SP01 - Opening Session

The Right Kind of Crazy: A True Story of Teamwork, Leadership and High Stakes Innovation

Monday, May 23 | 8:00 AM – 9:30 AM

Topic:

Special

Presenter: Adam Steltzner, Team Leader and Chief Engineer EDL, NASA’s Mars Science Laboratory Curiosity Rover Project

Adam SteltznerWith a rich and varied background, Adam Steltzner had many of the needed skills to lead the landing team for the Curiosity rover. He and his team had to design, build, and fly the systems that, at 50 miles above Mars, slowed the one ton rover from a speed of nearly 15,000 miles per hour and deliver it safely to the planet’s surface. His team would struggle for almost a decade with design challenges and setbacks. How did he keep the team focused and on task? What makes a team gel and enables truly innovative thinking? How do team dynamics drive the process forward or inhibit it? And how can organizational culture create an environment for sustained performance? The challenges he and the team faced and the lessons learned from those struggles can help IH/OH professionals understand how to better lead their own high performing teams, manage innovation, and drive towards excellence.

With a rock star’s presence, a storyteller’s gift, and a PhD in engineering physics, award-winning rocket scientist Adam Steltzner is simultaneously recognized as one of NASA’s most brilliant engineers and most unique individuals.

At 20, he was an aspiring rock star; on his way home from a gig, he noticed that the constellation of Orion had shifted from where it was hours before. That was all it took to spark his desire to know everything about the laws that govern the universe. This lead him to return to school and earn a PhD; by the age of 35, he was an engineer at NASA’s Jet Propulsion Laboratories.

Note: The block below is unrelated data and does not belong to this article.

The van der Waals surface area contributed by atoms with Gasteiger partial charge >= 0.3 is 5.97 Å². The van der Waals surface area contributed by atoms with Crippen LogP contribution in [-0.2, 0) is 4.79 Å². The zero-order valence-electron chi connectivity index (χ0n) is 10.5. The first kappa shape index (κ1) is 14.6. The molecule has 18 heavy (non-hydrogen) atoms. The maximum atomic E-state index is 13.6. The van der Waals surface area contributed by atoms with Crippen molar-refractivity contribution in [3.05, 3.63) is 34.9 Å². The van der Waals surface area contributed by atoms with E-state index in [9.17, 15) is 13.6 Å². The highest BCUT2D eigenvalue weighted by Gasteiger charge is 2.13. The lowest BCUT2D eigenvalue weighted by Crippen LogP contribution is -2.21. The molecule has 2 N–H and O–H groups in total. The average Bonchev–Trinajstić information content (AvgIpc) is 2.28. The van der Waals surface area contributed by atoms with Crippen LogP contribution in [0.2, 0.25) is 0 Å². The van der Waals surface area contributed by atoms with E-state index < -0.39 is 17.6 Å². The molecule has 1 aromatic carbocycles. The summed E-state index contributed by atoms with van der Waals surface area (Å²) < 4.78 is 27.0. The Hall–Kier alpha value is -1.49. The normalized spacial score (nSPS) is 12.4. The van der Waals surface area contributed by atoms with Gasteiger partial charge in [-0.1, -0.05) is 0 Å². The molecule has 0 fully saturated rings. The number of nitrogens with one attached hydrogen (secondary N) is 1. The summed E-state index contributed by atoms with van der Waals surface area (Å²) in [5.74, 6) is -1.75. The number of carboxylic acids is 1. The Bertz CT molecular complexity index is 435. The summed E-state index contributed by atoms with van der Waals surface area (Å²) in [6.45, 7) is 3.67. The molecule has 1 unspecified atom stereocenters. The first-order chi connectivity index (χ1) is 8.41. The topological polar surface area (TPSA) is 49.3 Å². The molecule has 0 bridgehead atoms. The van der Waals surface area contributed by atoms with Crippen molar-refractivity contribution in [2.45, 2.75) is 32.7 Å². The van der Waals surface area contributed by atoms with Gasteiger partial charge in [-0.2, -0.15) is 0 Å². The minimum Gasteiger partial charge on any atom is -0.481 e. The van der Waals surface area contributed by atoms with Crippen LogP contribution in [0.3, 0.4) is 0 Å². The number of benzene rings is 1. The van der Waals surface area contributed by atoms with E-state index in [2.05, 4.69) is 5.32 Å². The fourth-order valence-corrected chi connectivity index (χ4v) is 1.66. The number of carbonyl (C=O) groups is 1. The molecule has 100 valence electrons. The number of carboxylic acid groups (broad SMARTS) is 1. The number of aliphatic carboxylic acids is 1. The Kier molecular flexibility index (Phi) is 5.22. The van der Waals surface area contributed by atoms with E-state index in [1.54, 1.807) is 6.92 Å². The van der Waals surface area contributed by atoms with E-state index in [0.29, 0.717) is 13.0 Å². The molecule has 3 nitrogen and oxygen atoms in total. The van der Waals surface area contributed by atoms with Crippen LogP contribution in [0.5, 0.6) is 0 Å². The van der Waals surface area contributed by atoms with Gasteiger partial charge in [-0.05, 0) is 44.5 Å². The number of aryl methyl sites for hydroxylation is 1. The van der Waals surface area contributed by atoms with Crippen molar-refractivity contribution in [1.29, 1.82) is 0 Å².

curiosity rover - MarsFor 10 years, Steltzner led a team of engineers inventing, designing, testing and retesting the revolutionary “sky crane” landing system that successfully placed the Mars Rover Curiosity on the Martian surface in 2012. Five times heavier than its predecessors, Curiosity required an entirely new landing system for the perilous 7-minute phase when the one-ton rover—entering Martian atmosphere at 13,000 mph—must stop fully on the surface. Since then, he’s been awarded honors ranging from the Smithsonian’s American Ingenuity Award in technology to GQ magazine’s Spaceman of the Year.

With a unique, exciting and inspiring narrative, Steltzner discusses the power of human curiosity, the importance of fostering a culture of collaborative innovation, and proves that with the “Right Kind of Crazy” we can significantly expand boundaries and achieve the impossible. His insight and journey are captured in his upcoming book, The Right Kind of Crazy: A True Story of Teamwork, Leadership and High Stakes Innovation, scheduled for release in 2016.